Through their original company, Compact Monitors, Vision Ears are a well-established German creator of Custom In Ear Monitors (CIEMs). Compact monitors recently split into Vision Ears and Rhine Custom Monitors. Finer details of what caused the split do not really interest me and I will not discuss any further and this review is of models sold by both the two companies but the ones I have with me are made by Vision Ears and they who we are here to discuss. So I have the pleasure of having what they call, the “ VE STAGE DEMO UNIT” and what that is, is a really neat little case with 3 (of the 4 VE Stage models) universal demos of their VE Stage series of CIEMs allowing me to make an evaluation of their products without having them making 3 CIEMs to my ear and obviously allowing others to hear them as well, something that is very handy. So they do not include the VE Stage 1.2 (their cheapest model, which is a dual driver) and instead include the dual driver VE Stage 2 (769 Euros), triple driver VE Stage 3 (999 Euros) and finally their flagship quad driver, the VE Stage 4 (1239 Euros).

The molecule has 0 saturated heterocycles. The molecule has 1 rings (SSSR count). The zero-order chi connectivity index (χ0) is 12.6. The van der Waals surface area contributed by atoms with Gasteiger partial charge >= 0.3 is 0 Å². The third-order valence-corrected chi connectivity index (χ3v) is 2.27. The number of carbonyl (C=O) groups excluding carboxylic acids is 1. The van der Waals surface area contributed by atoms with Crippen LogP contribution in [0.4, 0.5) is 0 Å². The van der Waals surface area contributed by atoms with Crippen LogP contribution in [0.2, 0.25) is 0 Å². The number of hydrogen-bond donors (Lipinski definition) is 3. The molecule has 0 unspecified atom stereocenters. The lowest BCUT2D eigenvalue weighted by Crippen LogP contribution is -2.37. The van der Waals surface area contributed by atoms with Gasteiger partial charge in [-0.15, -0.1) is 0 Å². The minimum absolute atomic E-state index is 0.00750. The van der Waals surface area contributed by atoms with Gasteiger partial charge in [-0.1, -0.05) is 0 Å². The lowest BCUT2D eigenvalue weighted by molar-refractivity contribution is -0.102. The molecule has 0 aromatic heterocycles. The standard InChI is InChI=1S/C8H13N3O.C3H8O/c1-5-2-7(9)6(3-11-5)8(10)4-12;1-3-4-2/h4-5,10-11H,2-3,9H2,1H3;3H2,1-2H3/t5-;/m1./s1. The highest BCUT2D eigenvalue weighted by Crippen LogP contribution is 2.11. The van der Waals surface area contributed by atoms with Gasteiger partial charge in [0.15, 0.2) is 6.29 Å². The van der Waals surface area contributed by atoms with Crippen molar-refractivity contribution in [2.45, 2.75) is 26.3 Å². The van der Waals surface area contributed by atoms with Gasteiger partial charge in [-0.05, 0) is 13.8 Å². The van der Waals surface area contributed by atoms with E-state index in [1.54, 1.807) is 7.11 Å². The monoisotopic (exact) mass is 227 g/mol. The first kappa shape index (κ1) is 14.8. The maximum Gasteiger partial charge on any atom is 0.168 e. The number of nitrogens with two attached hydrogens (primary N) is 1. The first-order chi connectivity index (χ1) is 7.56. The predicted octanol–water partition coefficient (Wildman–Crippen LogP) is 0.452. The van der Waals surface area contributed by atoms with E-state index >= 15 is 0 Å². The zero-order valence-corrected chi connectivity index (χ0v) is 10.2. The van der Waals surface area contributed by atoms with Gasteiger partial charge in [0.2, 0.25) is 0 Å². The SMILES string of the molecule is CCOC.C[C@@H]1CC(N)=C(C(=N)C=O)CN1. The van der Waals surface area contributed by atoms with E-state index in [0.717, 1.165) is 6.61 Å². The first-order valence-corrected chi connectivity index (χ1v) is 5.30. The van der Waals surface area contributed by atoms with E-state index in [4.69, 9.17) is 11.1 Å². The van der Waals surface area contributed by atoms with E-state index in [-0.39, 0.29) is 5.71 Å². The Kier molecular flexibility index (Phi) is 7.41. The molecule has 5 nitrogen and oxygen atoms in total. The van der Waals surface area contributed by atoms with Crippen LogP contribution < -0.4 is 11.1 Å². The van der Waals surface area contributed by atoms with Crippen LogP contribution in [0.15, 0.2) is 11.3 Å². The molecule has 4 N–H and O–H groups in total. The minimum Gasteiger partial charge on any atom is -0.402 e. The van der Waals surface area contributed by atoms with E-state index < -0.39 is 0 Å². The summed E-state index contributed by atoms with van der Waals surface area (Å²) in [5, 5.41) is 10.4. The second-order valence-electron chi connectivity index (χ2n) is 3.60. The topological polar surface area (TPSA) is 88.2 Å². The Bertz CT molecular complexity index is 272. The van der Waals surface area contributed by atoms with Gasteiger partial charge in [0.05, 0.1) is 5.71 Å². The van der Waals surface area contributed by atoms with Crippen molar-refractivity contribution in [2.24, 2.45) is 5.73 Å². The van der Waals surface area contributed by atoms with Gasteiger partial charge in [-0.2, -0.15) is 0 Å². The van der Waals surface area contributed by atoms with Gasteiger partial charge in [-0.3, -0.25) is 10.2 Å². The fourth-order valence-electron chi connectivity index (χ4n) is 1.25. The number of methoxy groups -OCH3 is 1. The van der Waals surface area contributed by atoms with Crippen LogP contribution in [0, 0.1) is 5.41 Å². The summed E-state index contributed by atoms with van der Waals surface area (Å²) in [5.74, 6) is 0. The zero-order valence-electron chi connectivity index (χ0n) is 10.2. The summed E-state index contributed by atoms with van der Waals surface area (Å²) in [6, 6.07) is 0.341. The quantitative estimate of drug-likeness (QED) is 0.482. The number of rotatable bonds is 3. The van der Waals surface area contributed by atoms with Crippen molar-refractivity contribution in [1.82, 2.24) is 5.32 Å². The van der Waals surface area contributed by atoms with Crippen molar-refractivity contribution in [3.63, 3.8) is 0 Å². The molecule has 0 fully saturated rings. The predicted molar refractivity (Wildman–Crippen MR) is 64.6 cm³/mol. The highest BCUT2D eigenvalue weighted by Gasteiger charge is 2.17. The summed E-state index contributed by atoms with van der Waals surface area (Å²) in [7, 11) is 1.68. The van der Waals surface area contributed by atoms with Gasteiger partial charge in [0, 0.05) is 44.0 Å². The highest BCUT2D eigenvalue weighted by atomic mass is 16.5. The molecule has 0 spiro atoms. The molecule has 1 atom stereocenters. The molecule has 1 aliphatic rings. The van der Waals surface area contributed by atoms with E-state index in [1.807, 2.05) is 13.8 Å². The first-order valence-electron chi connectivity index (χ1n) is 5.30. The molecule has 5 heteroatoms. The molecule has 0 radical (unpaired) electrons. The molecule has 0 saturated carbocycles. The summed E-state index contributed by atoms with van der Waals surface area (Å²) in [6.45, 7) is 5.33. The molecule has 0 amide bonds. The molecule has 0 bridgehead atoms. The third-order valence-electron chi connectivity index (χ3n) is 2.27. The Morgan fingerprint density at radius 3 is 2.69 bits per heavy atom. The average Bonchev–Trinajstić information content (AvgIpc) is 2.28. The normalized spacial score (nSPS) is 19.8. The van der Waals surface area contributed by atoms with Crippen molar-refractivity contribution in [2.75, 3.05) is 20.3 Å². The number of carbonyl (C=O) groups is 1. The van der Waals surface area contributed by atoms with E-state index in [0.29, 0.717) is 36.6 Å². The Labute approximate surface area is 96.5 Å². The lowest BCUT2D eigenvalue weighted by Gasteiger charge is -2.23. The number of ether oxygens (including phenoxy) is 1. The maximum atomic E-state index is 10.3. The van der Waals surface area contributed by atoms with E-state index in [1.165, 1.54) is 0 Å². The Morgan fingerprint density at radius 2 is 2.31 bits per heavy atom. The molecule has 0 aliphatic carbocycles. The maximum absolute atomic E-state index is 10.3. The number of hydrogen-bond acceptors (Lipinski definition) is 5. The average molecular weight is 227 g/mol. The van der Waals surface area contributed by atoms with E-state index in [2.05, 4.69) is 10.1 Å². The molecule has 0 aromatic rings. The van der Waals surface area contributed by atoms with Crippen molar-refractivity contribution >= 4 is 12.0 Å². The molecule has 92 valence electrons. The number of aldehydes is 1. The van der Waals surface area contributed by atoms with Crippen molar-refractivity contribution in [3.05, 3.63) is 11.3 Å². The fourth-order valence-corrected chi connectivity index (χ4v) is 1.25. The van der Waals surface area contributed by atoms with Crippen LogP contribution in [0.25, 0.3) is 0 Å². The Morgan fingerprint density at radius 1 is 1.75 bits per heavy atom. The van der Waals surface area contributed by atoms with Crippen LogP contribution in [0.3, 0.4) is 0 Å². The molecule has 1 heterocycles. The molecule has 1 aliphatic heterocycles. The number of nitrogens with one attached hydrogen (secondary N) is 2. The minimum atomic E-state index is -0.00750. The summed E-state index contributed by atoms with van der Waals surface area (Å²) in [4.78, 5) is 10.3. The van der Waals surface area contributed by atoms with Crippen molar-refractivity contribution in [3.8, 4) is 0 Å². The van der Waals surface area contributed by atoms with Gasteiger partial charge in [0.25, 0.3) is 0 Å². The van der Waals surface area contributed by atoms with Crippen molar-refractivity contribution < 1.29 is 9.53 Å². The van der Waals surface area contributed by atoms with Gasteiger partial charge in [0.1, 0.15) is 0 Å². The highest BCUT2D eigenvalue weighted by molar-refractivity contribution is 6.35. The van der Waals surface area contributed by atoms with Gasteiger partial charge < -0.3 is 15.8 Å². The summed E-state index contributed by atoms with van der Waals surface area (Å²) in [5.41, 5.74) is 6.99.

Now the Demo Unit only gives you a certain insight to the quality of products from Vision Ears, sound quality understandably will not be a 100% of what a full custom fit model can achieve, but sound signature will be very similar, you obviously do not get too have the custom design you would have originally chosen but they have but a few different faceplates on the demos so you can see what they are capable of. They come in the same case, as you would get if you were to purchase one and the case can also have a custom design on it if you would like and I can say it is a really nice storage place for the monitors. It has great space inside; pouches at the top for accessories and it would include a dry cap to maintain a good humidity in the case to keep the balanced armature drivers healthy. All three of the monitors have a right red shell and a blue left one, which is nice but I would liked a few different colours to have been used so they could have showed me what their range of colours look like in person. Faceplate wise they show of their mirror faceplate of the Stage 2, it is a very bright, well mirror on the faceplate with the shell colour showing through where the VE logo sits. I think it is cool but the mirror does not like fingerprints and is really quite loud and I do not think I would personally choose it on a monitor of mine. The Stage 3 has their carbon fiber faceplate and this is much more subtle and right up my street. It looks good without being too much and I really like that they are offer this. Finally on the flagship we have a sample of two of the many wood offerings they have for faceplates. We have the Amboina Wood on the left side and this is a really creamy swirly wood, and also what I have on my Heir Audio 4.Ai and I think it has a great aesthetical effect and will surely gain some compliments. The right side has their King Wood and this is much more stern and less individual. It is finished well but a bit dark in presence.